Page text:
Tuesday, 23 October 2012
I have been following the increasingly awful accusations of abuse within the BBC, and thinking a lot about the stories in the sidelines, not the focus on the horrifying criminal sexual abuse allegations but the stories of harrassment within the workplace that weren't spoken of until now. It would be easy to see the BBC as a separate culture particularly in the distant past.We would like to think of it as a different time, and place, removed from our everyday world.With regard to minor sexual harassment/assault this is clearly not the case.
I consider my life to have been a normal one, devoid of trauma, a happy childhood and averagely messed up teenage years and yet if I count the times I have encountered sexual harassment of a fairly upsetting and confrontational nature it amounts to 8 seperate incidents.
Three times- men exposing themselves.
Teacher observing us getting dressed after swimming through hole in the wall (aged about 10).
Girl guide leader's husband exposing himself to me in public swimming pool.
Man masturbating, sitting opposite me in an open compartment of packed 5 'o' clock commuter train ( nobody mentioned it, so surreal)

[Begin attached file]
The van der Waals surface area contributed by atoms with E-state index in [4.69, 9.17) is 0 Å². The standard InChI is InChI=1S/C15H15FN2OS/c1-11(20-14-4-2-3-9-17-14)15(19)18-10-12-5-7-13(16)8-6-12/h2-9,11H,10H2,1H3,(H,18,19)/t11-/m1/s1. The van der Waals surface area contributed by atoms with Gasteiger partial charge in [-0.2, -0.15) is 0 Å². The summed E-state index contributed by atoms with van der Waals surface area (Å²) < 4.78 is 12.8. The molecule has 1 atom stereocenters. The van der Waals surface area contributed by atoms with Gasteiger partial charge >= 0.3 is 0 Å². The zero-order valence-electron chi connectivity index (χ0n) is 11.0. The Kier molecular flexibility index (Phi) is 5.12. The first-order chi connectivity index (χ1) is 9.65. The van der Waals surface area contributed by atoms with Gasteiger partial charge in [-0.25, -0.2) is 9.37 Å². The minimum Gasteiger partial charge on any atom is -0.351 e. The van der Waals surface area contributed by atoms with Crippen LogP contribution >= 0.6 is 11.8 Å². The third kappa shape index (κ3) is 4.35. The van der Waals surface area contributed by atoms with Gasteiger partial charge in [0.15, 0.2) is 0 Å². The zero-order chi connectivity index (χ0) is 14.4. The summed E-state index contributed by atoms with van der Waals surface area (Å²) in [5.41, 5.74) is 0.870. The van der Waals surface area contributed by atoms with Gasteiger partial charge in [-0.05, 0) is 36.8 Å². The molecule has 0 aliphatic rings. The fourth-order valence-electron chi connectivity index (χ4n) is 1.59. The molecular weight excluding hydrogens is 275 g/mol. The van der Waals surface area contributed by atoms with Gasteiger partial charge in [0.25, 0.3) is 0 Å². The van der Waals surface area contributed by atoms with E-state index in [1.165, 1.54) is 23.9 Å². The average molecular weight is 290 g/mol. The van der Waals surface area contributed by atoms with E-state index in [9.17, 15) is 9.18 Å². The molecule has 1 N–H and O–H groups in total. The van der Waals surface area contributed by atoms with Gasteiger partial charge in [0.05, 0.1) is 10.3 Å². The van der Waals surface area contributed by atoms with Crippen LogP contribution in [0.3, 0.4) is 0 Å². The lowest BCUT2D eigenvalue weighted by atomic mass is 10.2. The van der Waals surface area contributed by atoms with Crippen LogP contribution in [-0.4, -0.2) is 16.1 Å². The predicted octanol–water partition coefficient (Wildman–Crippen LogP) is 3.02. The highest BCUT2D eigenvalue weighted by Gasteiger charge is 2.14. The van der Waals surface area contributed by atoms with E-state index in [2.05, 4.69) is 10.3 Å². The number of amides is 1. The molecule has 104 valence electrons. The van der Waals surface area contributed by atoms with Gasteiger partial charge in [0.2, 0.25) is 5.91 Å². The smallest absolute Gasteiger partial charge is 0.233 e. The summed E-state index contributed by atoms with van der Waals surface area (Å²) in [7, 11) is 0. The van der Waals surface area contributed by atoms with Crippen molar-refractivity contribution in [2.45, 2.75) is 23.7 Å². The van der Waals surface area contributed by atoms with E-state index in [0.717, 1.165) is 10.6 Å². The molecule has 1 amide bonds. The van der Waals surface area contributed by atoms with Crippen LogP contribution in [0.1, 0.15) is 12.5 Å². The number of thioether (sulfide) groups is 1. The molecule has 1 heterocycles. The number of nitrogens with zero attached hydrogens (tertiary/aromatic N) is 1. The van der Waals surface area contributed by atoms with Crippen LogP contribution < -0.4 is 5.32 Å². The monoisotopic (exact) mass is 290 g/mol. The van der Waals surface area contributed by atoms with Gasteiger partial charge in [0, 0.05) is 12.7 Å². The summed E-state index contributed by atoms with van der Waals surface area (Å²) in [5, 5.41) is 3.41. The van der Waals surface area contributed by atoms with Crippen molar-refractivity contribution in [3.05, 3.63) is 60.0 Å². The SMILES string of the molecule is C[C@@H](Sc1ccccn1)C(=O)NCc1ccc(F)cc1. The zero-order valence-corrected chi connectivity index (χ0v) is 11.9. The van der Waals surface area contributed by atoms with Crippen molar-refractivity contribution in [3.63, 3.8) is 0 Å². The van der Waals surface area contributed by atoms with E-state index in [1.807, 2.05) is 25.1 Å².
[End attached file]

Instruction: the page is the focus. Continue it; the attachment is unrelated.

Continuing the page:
Man stopping me in busy street to whisper about my body.
Parent of child in my care having an "accidental" grope.
My problem with this is, that in all these incidents I was so embarassed at the time and so shocked that I did nothing, and later accepted it as normal, just something that happens to you as a girl/women. A friend was recently shocked that I didn't realise the "accidental" groping was harassment and was confused as what to do, she imagined I would be assertive and clear and so did I until it happened.While our society in the UK generally condemns paedophilia in the strongest terms, there is still a culture of acceptance of sexual harrasment ( not, shock horror just in the BBC). I never wanted to tell anyone when I was younger and I knew from an early age that nothing much would be done about it even if I did report it. As an adult I have more assertiveness but I was surprised how fear of getting it wrong, fear of upset and conflict, reluctance to confront, still numbed my reactions.
In a group of women we once talked of all the incidents in our lives like the above. Every woman had multiple stories to tell. How can we help to create a culture where it isn't acceptable, normal to have your privacy assaulted ? We do teach our children more than stranger danger now, how to keep their bodies safe, who to talk to if their privacy is invaded.Sexual abuse is thankfully a topic that is discussed now but minor harassment is often ignored. If the culture is still one of apathy and indifference to minor incidents however, surely it is sending a conflicting message to children, particularly girls, that suggests when you grow up, unless it physically hurts, you just have to put up with it.
Tell me what you think.....